Rep. Ro Khanna (D-Calif.) speaks in his office

Rep. Ro Khanna (D-Calif.) speaks in his office on June 23, 2022.

(Photo: Bill Clark/CQ-Roll Call, Inc. via Getty Images)

Khanna Says He Is 'Proud' of Lone No Vote Against $886 Billion Military Budget

The California Democrat said he opposes a military budget "nearing $1 trillion while we are cutting relief for the poor, for students with loans, and for the working class."

Rep. Ro Khanna on Wednesday was the only member of the House Armed Services Committee to vote against legislation that would authorize an $886 billion military budget for the coming fiscal year, a sum the California Democrat decried as outrageous amid cuts to social spending and attacks on aid programs for vulnerable Americans.

"I was proud to cast the lone NO vote against a defense budget nearing $1 trillion while we are cutting relief for the poor, for students with loans, and for the working class," Khanna wrote on Twitter. "The Beltway is not with me, but many Americans—particularly the young—want us to improve their lives."

The 58-1 vote on the House committee's version of the National Defense Authorization Act (NDAA) came after a marathon markup session replete with Republican hysteria over Pentagon diversity programs and funding for drag shows, which the Defense Department has already banned.

But in a tweet following the committee vote, which sends the NDAA to the full House for consideration, Khanna focused his attention on the massive costs of price gouging by private military contractors and other abuses.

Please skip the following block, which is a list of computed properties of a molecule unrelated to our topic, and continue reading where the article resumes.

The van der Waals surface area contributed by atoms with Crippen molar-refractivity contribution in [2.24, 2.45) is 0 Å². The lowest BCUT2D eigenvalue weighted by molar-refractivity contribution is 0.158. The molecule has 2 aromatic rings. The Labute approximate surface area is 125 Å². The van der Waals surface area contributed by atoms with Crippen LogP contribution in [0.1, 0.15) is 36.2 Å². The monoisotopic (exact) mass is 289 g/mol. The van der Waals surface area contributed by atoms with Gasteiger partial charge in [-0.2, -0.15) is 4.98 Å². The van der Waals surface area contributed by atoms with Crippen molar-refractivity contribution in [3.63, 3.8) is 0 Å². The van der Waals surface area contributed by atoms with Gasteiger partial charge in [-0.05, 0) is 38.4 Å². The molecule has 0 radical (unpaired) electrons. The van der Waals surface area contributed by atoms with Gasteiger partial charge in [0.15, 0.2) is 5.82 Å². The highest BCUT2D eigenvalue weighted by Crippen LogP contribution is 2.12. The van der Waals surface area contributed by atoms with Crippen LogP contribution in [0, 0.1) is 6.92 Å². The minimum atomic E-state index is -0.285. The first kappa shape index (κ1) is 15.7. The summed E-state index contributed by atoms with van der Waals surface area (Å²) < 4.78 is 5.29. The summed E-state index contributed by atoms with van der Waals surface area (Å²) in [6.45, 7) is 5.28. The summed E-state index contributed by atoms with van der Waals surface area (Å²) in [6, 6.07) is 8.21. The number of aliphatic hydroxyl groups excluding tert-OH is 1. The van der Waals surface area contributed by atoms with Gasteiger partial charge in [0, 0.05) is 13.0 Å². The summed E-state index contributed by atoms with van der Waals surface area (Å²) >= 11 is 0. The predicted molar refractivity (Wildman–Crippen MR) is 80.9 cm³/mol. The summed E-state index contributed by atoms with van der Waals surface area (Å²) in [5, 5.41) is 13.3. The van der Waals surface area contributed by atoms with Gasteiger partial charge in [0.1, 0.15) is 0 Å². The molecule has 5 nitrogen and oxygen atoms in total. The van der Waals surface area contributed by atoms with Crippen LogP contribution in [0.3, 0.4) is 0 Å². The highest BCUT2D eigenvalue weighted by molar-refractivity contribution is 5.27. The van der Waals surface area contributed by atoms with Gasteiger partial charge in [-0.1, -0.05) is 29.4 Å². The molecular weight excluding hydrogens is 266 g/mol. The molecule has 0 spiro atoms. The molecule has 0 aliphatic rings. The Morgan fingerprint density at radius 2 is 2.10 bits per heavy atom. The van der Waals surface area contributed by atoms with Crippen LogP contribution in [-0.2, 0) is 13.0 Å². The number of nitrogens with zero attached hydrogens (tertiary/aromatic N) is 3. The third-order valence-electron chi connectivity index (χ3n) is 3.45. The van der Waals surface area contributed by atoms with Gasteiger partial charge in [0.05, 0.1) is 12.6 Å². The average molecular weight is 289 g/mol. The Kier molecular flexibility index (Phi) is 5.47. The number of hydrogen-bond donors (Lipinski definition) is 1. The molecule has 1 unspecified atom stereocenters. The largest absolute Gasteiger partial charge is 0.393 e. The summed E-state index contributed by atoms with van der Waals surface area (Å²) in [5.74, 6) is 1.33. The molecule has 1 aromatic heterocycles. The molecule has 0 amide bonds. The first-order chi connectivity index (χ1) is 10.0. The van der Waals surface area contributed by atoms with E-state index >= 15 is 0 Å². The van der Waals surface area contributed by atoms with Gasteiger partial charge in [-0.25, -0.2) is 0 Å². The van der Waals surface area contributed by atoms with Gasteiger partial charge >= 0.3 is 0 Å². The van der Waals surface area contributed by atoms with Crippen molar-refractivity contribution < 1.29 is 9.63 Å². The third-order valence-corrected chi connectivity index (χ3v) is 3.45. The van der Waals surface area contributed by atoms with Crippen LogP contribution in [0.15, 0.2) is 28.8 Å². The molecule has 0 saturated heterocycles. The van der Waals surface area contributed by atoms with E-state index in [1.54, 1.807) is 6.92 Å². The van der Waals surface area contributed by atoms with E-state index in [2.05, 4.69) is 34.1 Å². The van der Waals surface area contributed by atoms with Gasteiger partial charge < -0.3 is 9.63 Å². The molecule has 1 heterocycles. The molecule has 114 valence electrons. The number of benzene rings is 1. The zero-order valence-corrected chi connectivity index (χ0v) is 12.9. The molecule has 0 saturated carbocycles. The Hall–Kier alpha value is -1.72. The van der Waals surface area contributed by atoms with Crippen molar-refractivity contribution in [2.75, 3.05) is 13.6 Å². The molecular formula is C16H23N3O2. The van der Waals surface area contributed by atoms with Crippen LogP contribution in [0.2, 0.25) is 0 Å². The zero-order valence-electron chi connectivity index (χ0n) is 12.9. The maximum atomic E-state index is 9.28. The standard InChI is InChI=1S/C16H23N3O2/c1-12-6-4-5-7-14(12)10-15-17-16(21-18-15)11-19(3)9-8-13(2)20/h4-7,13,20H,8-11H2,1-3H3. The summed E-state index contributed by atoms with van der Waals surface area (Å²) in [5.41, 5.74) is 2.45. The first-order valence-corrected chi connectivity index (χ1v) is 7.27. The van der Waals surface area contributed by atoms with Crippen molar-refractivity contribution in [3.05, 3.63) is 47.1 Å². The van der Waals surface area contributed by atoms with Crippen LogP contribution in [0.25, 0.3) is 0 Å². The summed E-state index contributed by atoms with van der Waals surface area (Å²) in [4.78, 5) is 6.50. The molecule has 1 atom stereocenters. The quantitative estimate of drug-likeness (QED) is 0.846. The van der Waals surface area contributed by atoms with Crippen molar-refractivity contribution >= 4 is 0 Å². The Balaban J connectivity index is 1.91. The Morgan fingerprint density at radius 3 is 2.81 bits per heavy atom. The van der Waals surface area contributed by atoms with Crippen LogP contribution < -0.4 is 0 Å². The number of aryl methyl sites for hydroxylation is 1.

"How is it that '60 Minutes' has done better oversight of the Pentagon and found more waste and fraud than our Congressional committees tasked with that very responsibility?" Khanna asked, referring to a recent CBS News investigation detailing rampant profiteering by some of the world's largest military contractors, including Raytheon and Lockheed Martin.

Last year, nearly three-quarters of Lockheed Martin's net sales were from the U.S. government. The weapon manufacturer's CEO recently welcomed the proposed $886 billion military spending topline in the recently approved debt ceiling agreement, calling it "as good an outcome as our industry or our company could ask for at this point."

Lockheed and other major military contractors spend big on lobbying and campaign contributions each year, often targeting key congressional panels such as the House Armed Services Committee.

During the 2022 election cycle, according to OpenSecrets, the military sector donated millions to the 59 members of the panel. Rep. Mike Rogers (R-Ala.), the chair of the committee, received the most from the sector last year at $517,700.

"Pentagon contractors consistently contribute heavily to House Armed Services Committee members, Senate counterparts, and appropriations committee members in both chambers," OpenSecrets found. "The top 20 House Armed Services Committee members received almost $2.3 million from the defense sector, and 12 of those members serve in leadership roles on the committee or related subcommittees."

Eric Eikenberry, government relations director at Win Without War, said in a statement Thursday that the committee's approval of an $886 billion military budget was a vote "for military contractor profits and against the climate, against parents trying to provide for their families, and against diplomacy."

"The people of the United States are dealing with real issues," said Eikenberry. "Climate change, which our gas-guzzling military accelerates, causes wildfires that clog our skylines. Inflation and the looming restart of student loan payments cut into our personal and family budgets. Inequality—racial, gender, and economic—keeps many communities off-kilter and on the margins."

"Instead of addressing these enduring sources of insecurity," Eikenberry added, "Congress decided to grease the wheels of the war machine and its profiteers."

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